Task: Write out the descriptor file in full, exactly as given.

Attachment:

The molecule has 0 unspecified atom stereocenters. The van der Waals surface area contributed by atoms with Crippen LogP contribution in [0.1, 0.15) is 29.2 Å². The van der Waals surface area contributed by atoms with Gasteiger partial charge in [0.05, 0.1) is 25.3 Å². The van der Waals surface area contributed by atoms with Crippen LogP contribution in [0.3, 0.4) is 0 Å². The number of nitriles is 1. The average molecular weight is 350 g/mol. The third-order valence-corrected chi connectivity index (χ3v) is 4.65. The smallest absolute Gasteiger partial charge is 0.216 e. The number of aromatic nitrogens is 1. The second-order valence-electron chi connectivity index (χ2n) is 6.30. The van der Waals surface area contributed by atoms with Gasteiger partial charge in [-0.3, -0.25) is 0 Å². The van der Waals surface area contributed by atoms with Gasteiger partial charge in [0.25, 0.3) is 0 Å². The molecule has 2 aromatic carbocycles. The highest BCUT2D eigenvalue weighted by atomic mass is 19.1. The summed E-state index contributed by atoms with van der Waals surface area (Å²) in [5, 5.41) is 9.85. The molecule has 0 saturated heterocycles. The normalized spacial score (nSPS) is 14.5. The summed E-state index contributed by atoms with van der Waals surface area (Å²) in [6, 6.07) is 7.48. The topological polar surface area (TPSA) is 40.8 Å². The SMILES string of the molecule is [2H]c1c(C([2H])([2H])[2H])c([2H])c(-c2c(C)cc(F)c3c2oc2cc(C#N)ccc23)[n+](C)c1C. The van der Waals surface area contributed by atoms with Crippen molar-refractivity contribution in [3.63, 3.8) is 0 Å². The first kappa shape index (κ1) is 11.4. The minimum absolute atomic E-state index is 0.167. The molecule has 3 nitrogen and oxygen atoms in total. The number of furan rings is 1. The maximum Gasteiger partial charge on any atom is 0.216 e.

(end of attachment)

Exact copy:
The molecule has 0 unspecified atom stereocenters. The van der Waals surface area contributed by atoms with Crippen LogP contribution in [0.1, 0.15) is 29.2 Å². The van der Waals surface area contributed by atoms with Gasteiger partial charge in [0.05, 0.1) is 25.3 Å². The van der Waals surface area contributed by atoms with Crippen LogP contribution in [0.3, 0.4) is 0 Å². The number of nitriles is 1. The average molecular weight is 350 g/mol. The third-order valence-corrected chi connectivity index (χ3v) is 4.65. The smallest absolute Gasteiger partial charge is 0.216 e. The number of aromatic nitrogens is 1. The second-order valence-electron chi connectivity index (χ2n) is 6.30. The van der Waals surface area contributed by atoms with Gasteiger partial charge in [-0.3, -0.25) is 0 Å². The van der Waals surface area contributed by atoms with Gasteiger partial charge in [0.25, 0.3) is 0 Å². The molecule has 2 aromatic carbocycles. The highest BCUT2D eigenvalue weighted by atomic mass is 19.1. The summed E-state index contributed by atoms with van der Waals surface area (Å²) in [5, 5.41) is 9.85. The molecule has 0 saturated heterocycles. The normalized spacial score (nSPS) is 14.5. The summed E-state index contributed by atoms with van der Waals surface area (Å²) in [6, 6.07) is 7.48. The topological polar surface area (TPSA) is 40.8 Å². The SMILES string of the molecule is [2H]c1c(C([2H])([2H])[2H])c([2H])c(-c2c(C)cc(F)c3c2oc2cc(C#N)ccc23)[n+](C)c1C. The van der Waals surface area contributed by atoms with Crippen molar-refractivity contribution in [3.63, 3.8) is 0 Å². The first kappa shape index (κ1) is 11.4. The minimum absolute atomic E-state index is 0.167. The molecule has 3 nitrogen and oxygen atoms in total. The number of furan rings is 1. The maximum Gasteiger partial charge on any atom is 0.216 e.